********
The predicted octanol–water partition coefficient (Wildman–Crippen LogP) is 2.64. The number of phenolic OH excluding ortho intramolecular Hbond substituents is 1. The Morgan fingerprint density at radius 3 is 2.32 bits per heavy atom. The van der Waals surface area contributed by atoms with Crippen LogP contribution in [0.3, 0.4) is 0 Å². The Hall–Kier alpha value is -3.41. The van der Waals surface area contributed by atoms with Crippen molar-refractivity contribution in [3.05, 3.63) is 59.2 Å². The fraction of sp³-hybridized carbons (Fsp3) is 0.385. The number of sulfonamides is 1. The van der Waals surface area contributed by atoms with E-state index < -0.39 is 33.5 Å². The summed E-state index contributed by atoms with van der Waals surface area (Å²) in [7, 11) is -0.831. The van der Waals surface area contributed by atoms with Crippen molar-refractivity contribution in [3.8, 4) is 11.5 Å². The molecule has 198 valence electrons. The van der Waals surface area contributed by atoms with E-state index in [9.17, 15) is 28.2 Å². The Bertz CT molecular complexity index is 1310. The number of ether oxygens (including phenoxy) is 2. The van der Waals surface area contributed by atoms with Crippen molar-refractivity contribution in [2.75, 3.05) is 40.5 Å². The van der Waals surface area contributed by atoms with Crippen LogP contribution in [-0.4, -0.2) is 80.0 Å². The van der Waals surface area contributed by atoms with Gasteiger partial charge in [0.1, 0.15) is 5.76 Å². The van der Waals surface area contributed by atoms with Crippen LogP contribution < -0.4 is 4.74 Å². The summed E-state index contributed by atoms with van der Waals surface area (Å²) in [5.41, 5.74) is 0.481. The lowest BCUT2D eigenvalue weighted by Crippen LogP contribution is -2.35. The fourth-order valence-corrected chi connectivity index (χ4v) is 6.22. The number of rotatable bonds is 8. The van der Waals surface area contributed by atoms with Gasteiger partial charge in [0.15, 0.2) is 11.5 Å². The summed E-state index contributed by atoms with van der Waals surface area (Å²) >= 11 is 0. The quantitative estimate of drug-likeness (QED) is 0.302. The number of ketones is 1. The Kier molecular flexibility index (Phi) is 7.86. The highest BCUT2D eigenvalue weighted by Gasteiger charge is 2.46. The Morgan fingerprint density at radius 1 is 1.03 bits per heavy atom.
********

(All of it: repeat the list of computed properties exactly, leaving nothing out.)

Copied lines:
The predicted octanol–water partition coefficient (Wildman–Crippen LogP) is 2.64. The number of phenolic OH excluding ortho intramolecular Hbond substituents is 1. The Morgan fingerprint density at radius 3 is 2.32 bits per heavy atom. The van der Waals surface area contributed by atoms with Crippen LogP contribution in [0.3, 0.4) is 0 Å². The Hall–Kier alpha value is -3.41. The van der Waals surface area contributed by atoms with Crippen molar-refractivity contribution in [3.05, 3.63) is 59.2 Å². The fraction of sp³-hybridized carbons (Fsp3) is 0.385. The number of sulfonamides is 1. The van der Waals surface area contributed by atoms with E-state index < -0.39 is 33.5 Å². The summed E-state index contributed by atoms with van der Waals surface area (Å²) in [7, 11) is -0.831. The van der Waals surface area contributed by atoms with Crippen molar-refractivity contribution in [3.8, 4) is 11.5 Å². The molecule has 198 valence electrons. The van der Waals surface area contributed by atoms with E-state index in [9.17, 15) is 28.2 Å². The Bertz CT molecular complexity index is 1310. The number of ether oxygens (including phenoxy) is 2. The van der Waals surface area contributed by atoms with Crippen molar-refractivity contribution in [2.75, 3.05) is 40.5 Å². The van der Waals surface area contributed by atoms with Crippen LogP contribution in [-0.4, -0.2) is 80.0 Å². The van der Waals surface area contributed by atoms with Gasteiger partial charge in [0.1, 0.15) is 5.76 Å². The van der Waals surface area contributed by atoms with Crippen LogP contribution < -0.4 is 4.74 Å². The summed E-state index contributed by atoms with van der Waals surface area (Å²) in [5.41, 5.74) is 0.481. The lowest BCUT2D eigenvalue weighted by Crippen LogP contribution is -2.35. The fourth-order valence-corrected chi connectivity index (χ4v) is 6.22. The number of rotatable bonds is 8. The van der Waals surface area contributed by atoms with Gasteiger partial charge in [0.15, 0.2) is 11.5 Å². The summed E-state index contributed by atoms with van der Waals surface area (Å²) >= 11 is 0. The quantitative estimate of drug-likeness (QED) is 0.302. The number of ketones is 1. The Kier molecular flexibility index (Phi) is 7.86. The highest BCUT2D eigenvalue weighted by Gasteiger charge is 2.46. The Morgan fingerprint density at radius 1 is 1.03 bits per heavy atom.